Reuters put out a story earlier today in which they quoted Russia’s leading nuclear physicist laughing over the predictions about when Iran will have the bomb. He must already know, or else it’s a hell of a coincidence.
The timeframe here — a bomb by 2009 — isn’t the news here. A British think tank said that was theoretically possible earlier this year. The newsflash is that they’re on track right now to actually do it.
Iran has more than tripled its ability to produce enriched uranium in the last three months, adding some 1,000 centrifuges which are used to separate radioactive particles from the raw material…
The addition of 1,000 new centrifuges, which are not yet operational, means Iran is expanding its enrichment program at a pace much faster than U.S. intelligence experts had predicted…
Previous predictions by U.S. intelligence had cited 2015 as the earliest date Iran could develop a weapon.
Iranian President Mahmoud Ahmadinejad has publicly predicted his country would have 3,000 centrifuges installed by this May, but few in the West gave his claim much credence, until now.
“I think we have all been caught off guard. Ahmadinejad said they would have these 3,000 installed by the end of May, and it appears they may actually do it,” Albright said.
A few things. First, Ahmadinejad has been making noise lately about “good news” coming on the nuclear front. I guess we know now what the good news is. Second, the 2015 date is wrong. Follow the link to the USA Today piece above and you’ll see that John Negroponte thought they could have the bomb within four years. He still overshot, but not as badly as ABC makes it sound. Third and most importantly, note well that number 3,000. That’s how many centrifuges Iran said it was planning to install back on January 31, the same day they announced they were banning UN surveillance cameras from the area of the Natanz facility where the centrifuges would be located. It also happens to be a sort of magic number as far as bombmaking goes. Again, from the USA Today piece:
A diplomat knowledgeable about Iran’s enrichment program said last week that Tehran may not be technologically advanced enough to put together thousands of centrifuges in series — work that would take months even for more developed countries.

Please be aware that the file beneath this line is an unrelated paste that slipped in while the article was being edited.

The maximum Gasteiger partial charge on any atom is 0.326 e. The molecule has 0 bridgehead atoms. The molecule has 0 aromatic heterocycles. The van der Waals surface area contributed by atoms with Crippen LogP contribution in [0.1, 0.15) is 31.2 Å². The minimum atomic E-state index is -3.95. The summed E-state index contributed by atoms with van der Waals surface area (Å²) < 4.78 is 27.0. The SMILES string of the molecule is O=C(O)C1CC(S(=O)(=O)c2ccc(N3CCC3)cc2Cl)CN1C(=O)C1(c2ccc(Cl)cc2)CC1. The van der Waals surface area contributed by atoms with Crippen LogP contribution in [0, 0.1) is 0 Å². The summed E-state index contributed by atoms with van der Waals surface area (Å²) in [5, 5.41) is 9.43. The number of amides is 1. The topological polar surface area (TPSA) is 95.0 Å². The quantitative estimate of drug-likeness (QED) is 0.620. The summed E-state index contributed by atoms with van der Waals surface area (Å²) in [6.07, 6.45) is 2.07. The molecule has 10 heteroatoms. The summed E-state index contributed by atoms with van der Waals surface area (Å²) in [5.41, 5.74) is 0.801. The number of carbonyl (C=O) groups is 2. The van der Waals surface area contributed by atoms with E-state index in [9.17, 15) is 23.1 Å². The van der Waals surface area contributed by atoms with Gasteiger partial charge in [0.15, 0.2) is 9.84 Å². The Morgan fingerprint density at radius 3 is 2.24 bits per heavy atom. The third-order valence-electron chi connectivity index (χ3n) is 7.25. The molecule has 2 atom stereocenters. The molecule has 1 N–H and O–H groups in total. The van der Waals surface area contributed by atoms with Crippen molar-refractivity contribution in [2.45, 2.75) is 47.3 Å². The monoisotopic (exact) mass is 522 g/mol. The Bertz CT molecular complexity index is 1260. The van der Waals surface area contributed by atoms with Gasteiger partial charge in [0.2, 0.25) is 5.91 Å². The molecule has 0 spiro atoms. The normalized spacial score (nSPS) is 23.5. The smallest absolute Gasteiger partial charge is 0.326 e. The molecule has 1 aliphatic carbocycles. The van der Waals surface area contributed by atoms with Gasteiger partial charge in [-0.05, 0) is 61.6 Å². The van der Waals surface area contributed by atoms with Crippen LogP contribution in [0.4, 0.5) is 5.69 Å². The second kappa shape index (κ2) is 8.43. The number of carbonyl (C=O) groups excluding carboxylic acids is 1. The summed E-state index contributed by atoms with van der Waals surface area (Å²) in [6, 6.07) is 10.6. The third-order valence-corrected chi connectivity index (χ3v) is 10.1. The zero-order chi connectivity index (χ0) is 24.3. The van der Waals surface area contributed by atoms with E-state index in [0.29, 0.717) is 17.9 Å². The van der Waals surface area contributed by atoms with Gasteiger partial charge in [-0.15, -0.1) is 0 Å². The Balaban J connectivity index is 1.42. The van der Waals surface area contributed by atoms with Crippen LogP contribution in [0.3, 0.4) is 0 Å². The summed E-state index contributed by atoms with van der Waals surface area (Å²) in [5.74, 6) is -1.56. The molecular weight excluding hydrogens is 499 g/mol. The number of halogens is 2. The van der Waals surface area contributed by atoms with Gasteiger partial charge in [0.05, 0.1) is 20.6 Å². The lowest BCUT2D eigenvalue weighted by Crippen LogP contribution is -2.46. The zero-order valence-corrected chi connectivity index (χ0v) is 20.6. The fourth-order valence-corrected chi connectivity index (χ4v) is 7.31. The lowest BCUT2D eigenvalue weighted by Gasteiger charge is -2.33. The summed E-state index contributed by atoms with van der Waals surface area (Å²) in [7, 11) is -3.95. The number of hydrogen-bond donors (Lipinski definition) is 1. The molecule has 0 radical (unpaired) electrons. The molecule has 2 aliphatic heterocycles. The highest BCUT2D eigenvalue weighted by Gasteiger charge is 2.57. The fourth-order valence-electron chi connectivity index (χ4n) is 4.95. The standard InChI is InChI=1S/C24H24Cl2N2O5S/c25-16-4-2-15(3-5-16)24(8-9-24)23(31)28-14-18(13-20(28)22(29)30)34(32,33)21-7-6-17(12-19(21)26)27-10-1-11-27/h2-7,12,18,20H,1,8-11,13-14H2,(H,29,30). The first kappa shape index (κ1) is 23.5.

Chipman on Wednesday agreed. “Getting the centrifuge cascades to function properly is then another task of an entirely different order of magnitude” from installing the centrifuges, he said, adding that this process could take at least a year.
Once Iran’s planned 3,000-centrifuge cascade was operational, the institute predicted it would take another nine to 11 months to produce about 55 pounds of highly enriched uranium, enough for a single weapon, he said.
Another nuclear expert, Charles Ferguson of the Council on Foreign Relations, has corroborated that timetable, calling 3,000 centrifuges a “starter kit” that could produce enough material for a bomb within one year. If ABC’s right and Iran’s actually on track to make that happen by May, it’s going to escalate the crisis considerably. On the other hand, if they’re fast-tracking their nuke program to intimidate the west, why wouldn’t they want UN cameras in the centrifuge corridor recording it for propaganda purposes? One possibility is that it’s all a lie: according to diplomats interviewed by the Observer back in January, Iran’s program is actually a shambles and their announcements about centrifuge installations “will more probably be about propaganda than reality.”
Which brings us to our two exit questions. One: Is this just more Iranian bluster, part and parcel of the hostage crisis to distract the public from the fact that they’re actually rationing gas now? And two: given how nuke timelines tend to play out, when do you figure the Sunnis will have the bomb? 2012? 2011?